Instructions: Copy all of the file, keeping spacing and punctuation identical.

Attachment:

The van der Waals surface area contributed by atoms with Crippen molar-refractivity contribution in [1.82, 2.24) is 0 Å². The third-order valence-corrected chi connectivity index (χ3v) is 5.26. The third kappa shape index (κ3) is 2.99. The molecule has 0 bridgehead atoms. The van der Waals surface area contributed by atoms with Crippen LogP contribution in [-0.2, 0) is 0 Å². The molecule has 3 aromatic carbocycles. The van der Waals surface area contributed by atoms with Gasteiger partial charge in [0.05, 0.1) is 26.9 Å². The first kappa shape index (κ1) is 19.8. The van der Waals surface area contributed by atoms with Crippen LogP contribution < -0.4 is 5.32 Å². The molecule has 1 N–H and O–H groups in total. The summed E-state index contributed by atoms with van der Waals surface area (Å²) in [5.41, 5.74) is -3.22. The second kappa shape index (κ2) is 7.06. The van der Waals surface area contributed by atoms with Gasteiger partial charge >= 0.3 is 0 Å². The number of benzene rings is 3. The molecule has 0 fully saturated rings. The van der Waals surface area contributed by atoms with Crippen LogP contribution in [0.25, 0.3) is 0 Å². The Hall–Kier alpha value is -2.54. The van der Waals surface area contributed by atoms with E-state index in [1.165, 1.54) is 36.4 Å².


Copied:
The van der Waals surface area contributed by atoms with Crippen molar-refractivity contribution in [1.82, 2.24) is 0 Å². The third-order valence-corrected chi connectivity index (χ3v) is 5.26. The third kappa shape index (κ3) is 2.99. The molecule has 0 bridgehead atoms. The van der Waals surface area contributed by atoms with Crippen LogP contribution in [-0.2, 0) is 0 Å². The molecule has 3 aromatic carbocycles. The van der Waals surface area contributed by atoms with Gasteiger partial charge in [0.05, 0.1) is 26.9 Å². The first kappa shape index (κ1) is 19.8. The van der Waals surface area contributed by atoms with Crippen LogP contribution < -0.4 is 5.32 Å². The molecule has 1 N–H and O–H groups in total. The summed E-state index contributed by atoms with van der Waals surface area (Å²) in [5.41, 5.74) is -3.22. The second kappa shape index (κ2) is 7.06. The van der Waals surface area contributed by atoms with Gasteiger partial charge >= 0.3 is 0 Å². The number of benzene rings is 3. The molecule has 0 fully saturated rings. The van der Waals surface area contributed by atoms with Crippen LogP contribution in [0.25, 0.3) is 0 Å². The Hall–Kier alpha value is -2.54. The van der Waals surface area contributed by atoms with E-state index in [1.165, 1.54) is 36.4 Å².